The Hogwarts grounds are home to a forest inhabited by centaurs, men with the legs of horses. According to the Midrash, the descendants of Enosh turned into centaurs.

In Harry Potter and the Prisoner of Azkaban, Harry’s teacher Hagrid makes a bonfire in his "Care of Magical Creatures" class. Out of the bonfire emerge salamanders, which continue to survive in the fire and whose blood has extraordinary powers. The Gemara likewise attests that salamanders are generated from fire, and Rabbi Akiva expresses amazement at their ability to survive only in that environment. Hagrid himself is a half-giant, standing ten feet in height, while the giant Grawp measures twenty. The Gemara puts Moshe Rabbeinu and the Levites in between, at ten cubits (fifteen feet) in height, and describes Og of Bashan as being many hundreds of feet tall.

The writer has a book on the subject of monsters in the rabbinic literature, but it sounds heavily apologetic.

For more on Og the giant, see here, here, and here.

On another note, my son and I saw the Harry Potter 5 movie over the weekend. It was okay, but my chief feeling as we left the cinema was relief that now I don't have to read the book.

UPDATE (25 August): More here.

UPDATE (31 August): More here.

Wednesday, August 01, 2007

THE WAYS THAT NEVER PARTED is now available in paperback:
For Immediate Release Contact: Bob Todd (612) 330-3234 Rethinking the “Parting of the Ways” Between Judaism and Christianity MINNEAPOLIS (July 31, 2007)—For the last two decades historians have sought the decisive point in Roman antiquity at which the “parting of the ways” between early Judaism and Christianity was complete. The essays gathered in the newly released The Ways That Never Parted: Jews and Christians in Late Antiquity and the Early Middle Ages challenge the assumption that any “parting” took place, arguing for ongoing relationships between Jews and Christians, in different and complex ways, for the first few centuries of the common era. “A major paradigm shift in our understanding of the complex interactions between Jewish and Christian tradition. This outstanding collection, with its lucid and incisive introduction, offers students and scholars an exciting range of new approaches to the history of western culture.” —Elaine Pagels, Harrington Professor of Religion, Princeton University “The dramatic purge of the landscape of ancient religion that left Judaism and Christianity as lone survivors standing in the west did not come naturally, or easily, or quickly. The Ways That Never Parted opens important new lines of sight into a noisy, prolonged, and surprising history.” —James J. O’Donnell, Professor of Classics, Georgetown University Contributors include Adam H. Becker, Ra’anan S. Boustan (Abusch) Daniel Boyarin, Averil Cameron, David Frankfurter, Paula Fredriksen, John G. Gager, E. Leigh Gibson, Martin Goodman, Andrew S. Jacobs, Naomi Koltun-Fromm, Robert A. Kraft, Simon R.F. Price, Annette Yoshiko Reed, Alison Salveson [Salvesen], Peter Schäfer, Daniel Stökl Ben Ezra, and Amram Tropp. Adam H. Becker is Assistant Professor of Classics and Religious Studies at New York University and the author of The Fear of God and the Beginning of Wisdom: The School of Nisibis and the Development of Scholastic Culture in Late Antique Mesopotamia (2006). Annette Yoshiko Reed is Assistant Professor in Religious Studies at the University of Pennsylvania and the author of Fallen Angels and the History of Judaism and Christianity: The Reception of Enochic Literature (forthcoming), and coeditor of Heavenly Realms and Earthly Realities in Late Antique Religions (2004). The Ways That Never Parted Edited by Adam H. Becker and Annette Yoshiko Reed Foreword by Martin Goodman, Simon Price, and Peter Schäfer Format: 6” x 6”, Paperback, 424 pages ISBN-13: 978-0-8006-6209-7 Price: $29.00/ CAN $35.00 Publisher: Fortress Press Rights: Canada and USA To order The Ways That Never Parted please call Fortress Press at 1-800-328-4648 or visit the Web site at To request review copies (for media) please call 1-800-426-0115 ext. 234 or e-mail To request exam copies for classroom use (professors) go to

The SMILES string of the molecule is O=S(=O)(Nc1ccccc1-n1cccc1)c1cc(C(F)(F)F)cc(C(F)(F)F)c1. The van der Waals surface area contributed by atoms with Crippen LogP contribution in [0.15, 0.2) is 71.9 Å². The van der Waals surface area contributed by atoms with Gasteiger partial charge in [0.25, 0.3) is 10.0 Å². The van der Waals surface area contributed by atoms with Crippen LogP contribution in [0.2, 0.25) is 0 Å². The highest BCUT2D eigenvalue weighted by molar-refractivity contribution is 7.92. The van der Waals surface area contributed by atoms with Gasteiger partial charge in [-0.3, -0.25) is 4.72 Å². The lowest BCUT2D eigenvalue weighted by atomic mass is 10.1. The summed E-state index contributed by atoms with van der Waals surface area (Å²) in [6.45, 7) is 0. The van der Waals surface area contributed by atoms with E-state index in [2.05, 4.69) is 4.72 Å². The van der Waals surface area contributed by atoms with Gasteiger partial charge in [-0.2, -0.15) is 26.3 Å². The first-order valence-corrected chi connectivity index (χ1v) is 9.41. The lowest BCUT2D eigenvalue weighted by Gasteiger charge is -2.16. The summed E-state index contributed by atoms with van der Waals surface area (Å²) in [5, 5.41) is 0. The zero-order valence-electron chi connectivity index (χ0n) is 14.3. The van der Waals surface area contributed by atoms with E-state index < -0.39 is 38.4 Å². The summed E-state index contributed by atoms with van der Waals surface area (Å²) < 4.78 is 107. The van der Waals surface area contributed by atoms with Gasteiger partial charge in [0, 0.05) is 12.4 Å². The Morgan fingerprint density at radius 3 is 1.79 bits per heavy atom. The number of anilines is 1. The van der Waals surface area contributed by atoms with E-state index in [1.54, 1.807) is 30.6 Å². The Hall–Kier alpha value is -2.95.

John Day (ed.), Society for Old Testament Study Book List 2007 (London: Sage, 2007)
Lots of goodies inside.

Tuesday, July 31, 2007

THE CONFUSION OF TONGUES at the Tower Babel may not have been a punishment after all:
Is the Tower of Babel wobbling?

by John Dart (Christian Century)